Chris Bascombe: Klopp is one of the greatest tacticians in modern football – and more than equal to Guardiola
Do you know how f*****' difficult it is to play like that? Seriously. Do people realise?" These were the words of a Liverpool legend ahead of the latest Anfield thrill seekers' convention against Roma.
"To get your players to show such bravery against the best teams in Europe?" he continued. "To get into their heads they can go anywhere and keep going forward?
"(Pep) Guardiola is doing it and he is regarded a genius but (Jürgen) Klopp is the same. If it was so easy to do what Liverpool are doing tactically, why isn't everyone?"
Since the player who said this was unaware the sentiments would be pinched to print it would be unfair to name him, but it was stated with justifiable incredulity that amid all the rightful acclaim for Klopp's work, there is still some misunderstanding surrounding it.
When Liverpool overcame Manchester City in the quarter-final there were plenty who portrayed it as the philosopher being outshouted by the manic cheerleader - the meticulous, flawless masterplan of the world's greatest manager inexplicably undermined by a coach embracing chaos theory, ordering players to frenziedly surge forward in zig-zags to confound logic. You would think from some interpretations a mob of Metalheads had the audacity to smash up the Philharmonic.
It would be easy to fall into trap again following the 5-2 win over Roma. With the Liverpool manager rousing the Main Stand after each well-timed tackle on the halfway line, there is a readily accessible colourful image for every visiting scribe reporting from the core of the Anfield inferno.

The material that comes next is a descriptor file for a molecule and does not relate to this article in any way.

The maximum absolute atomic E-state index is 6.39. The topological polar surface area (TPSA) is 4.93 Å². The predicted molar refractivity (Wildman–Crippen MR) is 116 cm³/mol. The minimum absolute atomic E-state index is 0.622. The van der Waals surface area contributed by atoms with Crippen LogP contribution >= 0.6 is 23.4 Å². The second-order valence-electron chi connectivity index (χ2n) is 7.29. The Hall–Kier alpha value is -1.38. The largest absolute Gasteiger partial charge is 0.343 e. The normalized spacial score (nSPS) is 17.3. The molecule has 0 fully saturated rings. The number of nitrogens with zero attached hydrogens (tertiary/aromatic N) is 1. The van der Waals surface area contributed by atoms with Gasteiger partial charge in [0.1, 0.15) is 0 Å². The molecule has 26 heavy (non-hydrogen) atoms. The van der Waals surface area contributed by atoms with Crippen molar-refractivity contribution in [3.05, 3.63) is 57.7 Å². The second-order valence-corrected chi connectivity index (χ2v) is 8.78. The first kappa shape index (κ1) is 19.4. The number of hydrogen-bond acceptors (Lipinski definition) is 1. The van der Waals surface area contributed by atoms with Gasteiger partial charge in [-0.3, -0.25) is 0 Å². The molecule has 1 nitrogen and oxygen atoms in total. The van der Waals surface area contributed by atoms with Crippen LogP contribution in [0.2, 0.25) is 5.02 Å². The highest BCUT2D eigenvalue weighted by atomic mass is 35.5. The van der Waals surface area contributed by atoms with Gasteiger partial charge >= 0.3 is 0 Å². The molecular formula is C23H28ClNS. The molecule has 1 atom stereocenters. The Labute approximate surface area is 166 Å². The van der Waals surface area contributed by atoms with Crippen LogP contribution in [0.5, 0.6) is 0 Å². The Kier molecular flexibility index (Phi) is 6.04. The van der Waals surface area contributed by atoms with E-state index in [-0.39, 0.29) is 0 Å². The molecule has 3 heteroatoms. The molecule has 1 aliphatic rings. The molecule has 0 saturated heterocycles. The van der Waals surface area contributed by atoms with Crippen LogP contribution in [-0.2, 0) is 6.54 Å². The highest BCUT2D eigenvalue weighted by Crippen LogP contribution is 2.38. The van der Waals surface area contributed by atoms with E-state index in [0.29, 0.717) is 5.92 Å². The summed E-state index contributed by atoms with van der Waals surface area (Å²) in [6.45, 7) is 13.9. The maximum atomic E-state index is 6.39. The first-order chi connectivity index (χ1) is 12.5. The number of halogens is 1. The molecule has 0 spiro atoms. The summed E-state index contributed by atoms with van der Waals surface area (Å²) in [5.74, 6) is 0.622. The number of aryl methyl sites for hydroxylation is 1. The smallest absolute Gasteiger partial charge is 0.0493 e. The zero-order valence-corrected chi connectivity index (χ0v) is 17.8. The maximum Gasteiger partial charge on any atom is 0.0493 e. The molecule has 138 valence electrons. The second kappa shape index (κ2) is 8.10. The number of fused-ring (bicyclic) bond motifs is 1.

While Guardiola and Jose Mourinho are portrayed as strategists - the Manchester City manager in particular inspiring a cult with the notion pass-and-move football from back to front is a reinvention rather than modern interpretation of the game - Klopp's implementation of thematically similar football is somehow regarded less sophisticated, built around emotion rather than control.
The German coach is partially responsible for the sluggish misreading of his work, of course.
It was he, after all, who coined the phrase 'heavy metal football', thus perpetuating the notion it is less methodical, more prone to improvisation and, naturally, more shouty. If Klopp was passionate about classical music there may have been more inclination to depict him as a conductor.
Equally, he might argue there as much artistic merit in the opening riff of AC/DC's 'Back in Black' as Beethoven's 'Moonlight Sonata'.
Klopp considers the passion of football an exploitable tool - what manager with access to Dortmund's Yellow Wall and The Kop would not? - but Liverpool's success to date is an amalgamation of finely-tuned choreography on the training pitch stirring the masses on a match day. You only have to compare the tranquil mood inside the stadium for Klopp's first game against Southampton in 2015 to what we are witnessing now, even in Premier League games, to understand what came first.